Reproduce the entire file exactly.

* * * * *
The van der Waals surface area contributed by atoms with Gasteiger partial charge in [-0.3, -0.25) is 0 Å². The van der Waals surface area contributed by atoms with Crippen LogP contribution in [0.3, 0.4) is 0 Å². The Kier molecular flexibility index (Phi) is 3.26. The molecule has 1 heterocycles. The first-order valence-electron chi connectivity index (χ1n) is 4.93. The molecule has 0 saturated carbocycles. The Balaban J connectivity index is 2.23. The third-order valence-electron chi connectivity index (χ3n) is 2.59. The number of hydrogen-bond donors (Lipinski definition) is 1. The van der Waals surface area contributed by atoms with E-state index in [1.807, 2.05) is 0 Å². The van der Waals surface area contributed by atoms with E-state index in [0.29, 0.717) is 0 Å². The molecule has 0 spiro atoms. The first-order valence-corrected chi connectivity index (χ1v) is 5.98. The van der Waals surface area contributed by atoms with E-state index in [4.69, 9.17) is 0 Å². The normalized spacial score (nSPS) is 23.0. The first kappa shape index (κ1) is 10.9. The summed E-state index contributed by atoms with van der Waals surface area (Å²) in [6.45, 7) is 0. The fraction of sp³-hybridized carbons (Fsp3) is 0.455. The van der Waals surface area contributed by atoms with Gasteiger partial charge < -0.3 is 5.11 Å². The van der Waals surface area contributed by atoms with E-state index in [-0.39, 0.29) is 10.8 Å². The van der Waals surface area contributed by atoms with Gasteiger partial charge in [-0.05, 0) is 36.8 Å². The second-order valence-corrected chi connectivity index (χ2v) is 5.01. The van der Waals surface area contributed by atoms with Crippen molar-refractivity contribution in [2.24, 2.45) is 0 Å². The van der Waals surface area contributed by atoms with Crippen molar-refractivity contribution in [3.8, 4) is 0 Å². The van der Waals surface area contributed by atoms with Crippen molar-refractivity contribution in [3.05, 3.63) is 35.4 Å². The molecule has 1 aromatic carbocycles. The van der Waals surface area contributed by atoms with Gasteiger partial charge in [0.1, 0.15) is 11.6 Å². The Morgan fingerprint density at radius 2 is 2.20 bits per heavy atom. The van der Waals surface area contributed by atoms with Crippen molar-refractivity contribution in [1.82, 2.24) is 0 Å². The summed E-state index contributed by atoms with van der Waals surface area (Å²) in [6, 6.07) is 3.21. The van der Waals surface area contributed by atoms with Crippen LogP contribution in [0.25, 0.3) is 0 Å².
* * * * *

The van der Waals surface area contributed by atoms with Gasteiger partial charge in [-0.3, -0.25) is 0 Å². The van der Waals surface area contributed by atoms with Crippen LogP contribution in [0.3, 0.4) is 0 Å². The Kier molecular flexibility index (Phi) is 3.26. The molecule has 1 heterocycles. The first-order valence-electron chi connectivity index (χ1n) is 4.93. The molecule has 0 saturated carbocycles. The Balaban J connectivity index is 2.23. The third-order valence-electron chi connectivity index (χ3n) is 2.59. The number of hydrogen-bond donors (Lipinski definition) is 1. The van der Waals surface area contributed by atoms with E-state index in [1.807, 2.05) is 0 Å². The van der Waals surface area contributed by atoms with E-state index in [0.29, 0.717) is 0 Å². The molecule has 0 spiro atoms. The first-order valence-corrected chi connectivity index (χ1v) is 5.98. The van der Waals surface area contributed by atoms with E-state index in [4.69, 9.17) is 0 Å². The normalized spacial score (nSPS) is 23.0. The first kappa shape index (κ1) is 10.9. The summed E-state index contributed by atoms with van der Waals surface area (Å²) in [6.45, 7) is 0. The fraction of sp³-hybridized carbons (Fsp3) is 0.455. The van der Waals surface area contributed by atoms with Gasteiger partial charge < -0.3 is 5.11 Å². The van der Waals surface area contributed by atoms with E-state index in [-0.39, 0.29) is 10.8 Å². The van der Waals surface area contributed by atoms with Gasteiger partial charge in [-0.05, 0) is 36.8 Å². The second-order valence-corrected chi connectivity index (χ2v) is 5.01. The van der Waals surface area contributed by atoms with Crippen molar-refractivity contribution in [2.24, 2.45) is 0 Å². The van der Waals surface area contributed by atoms with Crippen molar-refractivity contribution in [3.8, 4) is 0 Å². The van der Waals surface area contributed by atoms with Crippen molar-refractivity contribution in [3.05, 3.63) is 35.4 Å². The molecule has 1 aromatic carbocycles. The van der Waals surface area contributed by atoms with Gasteiger partial charge in [0.1, 0.15) is 11.6 Å². The Morgan fingerprint density at radius 2 is 2.20 bits per heavy atom. The van der Waals surface area contributed by atoms with Crippen molar-refractivity contribution in [1.82, 2.24) is 0 Å². The summed E-state index contributed by atoms with van der Waals surface area (Å²) in [6, 6.07) is 3.21. The van der Waals surface area contributed by atoms with Crippen LogP contribution in [0.25, 0.3) is 0 Å².